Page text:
Can DC Television Compete with Marvel’s Foothold on Movies?

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It’s no secret that Marvel has been dominating the superhero movie landscape for the last ten years. From the start of Phase 1 with Iron Man way back in ’08, to Phase 2 and the exciting introduction of so many new heroes in the second Avengers movie, and the recent beginning of Phase 3 with Captain America: Civil War, we have truly been blessed with some amazing adaptations of our favorite heroes, and the MCU keeps expanding.

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Coming up we have the trippy-looking Doctor Strange, unapologetically dark-skinned growing cast of Black Panther, celestial cometic powerhouse in Guardians of the Galaxy II, and that’s before I even get to the highly hyped reboot of Spider-Man: Homecoming. Kevin Feige, Russo Brothers and company have locked down this Hollywood corner like Beans in State Property.

Simultaneously, DC has quietly but dominantly been stacking the deck on the silver screen. It all started with an ambitious playboy billionaire who refused to see his city turn to shit. No, not Bruce Wayne, but Oliver Queen, AKA Green Arrow. The little Ollie that could paired up with some great writers, top-notch action sequence choreographers, and ambitious SFX/CGI artists to kick-start a revolution in live action heroes on prime time called the Arrowverse. Flash forward (no pun intended) 4 years later and now we have some of the most iconic characters from DC lore gracing the tube each and every week.

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The Flash is steadily clocking in as the highest rated and most impressively received hero in TV and movies. Arrow kicked all of this off and although they’ve hit some bumps, still remains a fan favorite. Supergirl has really expanded on the Arrowverse by being a female-driven show with highly talented actresses, showcasing all the Kryptonian prowess of heat vision and super strength while completely embracing the “soft” side of heroes and the emotional toll crimefighting has on their secret identities, and being on a completely different network (CBS) but continuing to allow crossover episodes and events. Now, if you haven’t heard, Supergirl is moving to The CW, which will bring their roster of super shows to 4, counting the new B-Squad team up action show, Legends of Tomorrow. Pretty impressive numbers from a network that was notoriously known for their vamp shows and teen-targeted romantic dramas.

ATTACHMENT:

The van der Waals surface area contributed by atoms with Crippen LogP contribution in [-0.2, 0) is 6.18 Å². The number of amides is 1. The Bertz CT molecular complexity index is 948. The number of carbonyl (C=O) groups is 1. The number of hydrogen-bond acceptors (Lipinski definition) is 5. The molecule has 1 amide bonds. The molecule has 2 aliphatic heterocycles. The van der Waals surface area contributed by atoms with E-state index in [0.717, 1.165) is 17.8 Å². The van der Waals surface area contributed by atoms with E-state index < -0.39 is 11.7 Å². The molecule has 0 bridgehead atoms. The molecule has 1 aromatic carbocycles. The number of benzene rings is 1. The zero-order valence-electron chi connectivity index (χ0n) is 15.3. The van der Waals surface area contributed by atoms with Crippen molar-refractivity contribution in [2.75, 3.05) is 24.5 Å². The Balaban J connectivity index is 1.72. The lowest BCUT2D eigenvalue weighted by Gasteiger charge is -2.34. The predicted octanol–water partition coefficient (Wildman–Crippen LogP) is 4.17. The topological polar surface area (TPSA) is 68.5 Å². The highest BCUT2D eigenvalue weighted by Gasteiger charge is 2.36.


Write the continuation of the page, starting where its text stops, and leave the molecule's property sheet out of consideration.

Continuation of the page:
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With two X-Men spin-off shows coming in the form of Legion and Hellfire, Syfy’s green light on Krypton and the Office-like take on the comic, Powerless, the presence of heroes on silver tube is getting larger by the season.

But Marvel knows they have movies on smash, not to mention their own approach to the small screen through Netflix, taking a darker approach with characters like Daredevil, Jessica Jones, and the upcoming Luke Cage. Marvel remembers all those years they trailed behind the ultimate posterboy in Superman. Marvel remembers our opinion of Ben Affleck’s take on Daredevil. Marvel remembers the ’03 Hulk reviews. Marvel remembers…

Defenders
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Courtesy of Marvel

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So who do you think is doing the best job holding down the superhero genre: Marvel in the movies or DC on television?

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  • Ja-Quan is a NYC teacher and artist holding a B.A. in Sociology and History from SUNY New Paltz. On his journey to become Hokage, the Lord of The Speed Force and Protector of the Recaps can be found North of The Wall, chopping it up on Twitter @OGquankinobi

  • Show Comments

  • Princess Coco

    Marvel is still better. I can’t get through one season of any DC TV show. Truth be told, I can only stomach Marvel on Netflix.

  • Ankhesen Mié

    Marvel is kicking the shit out of DC.

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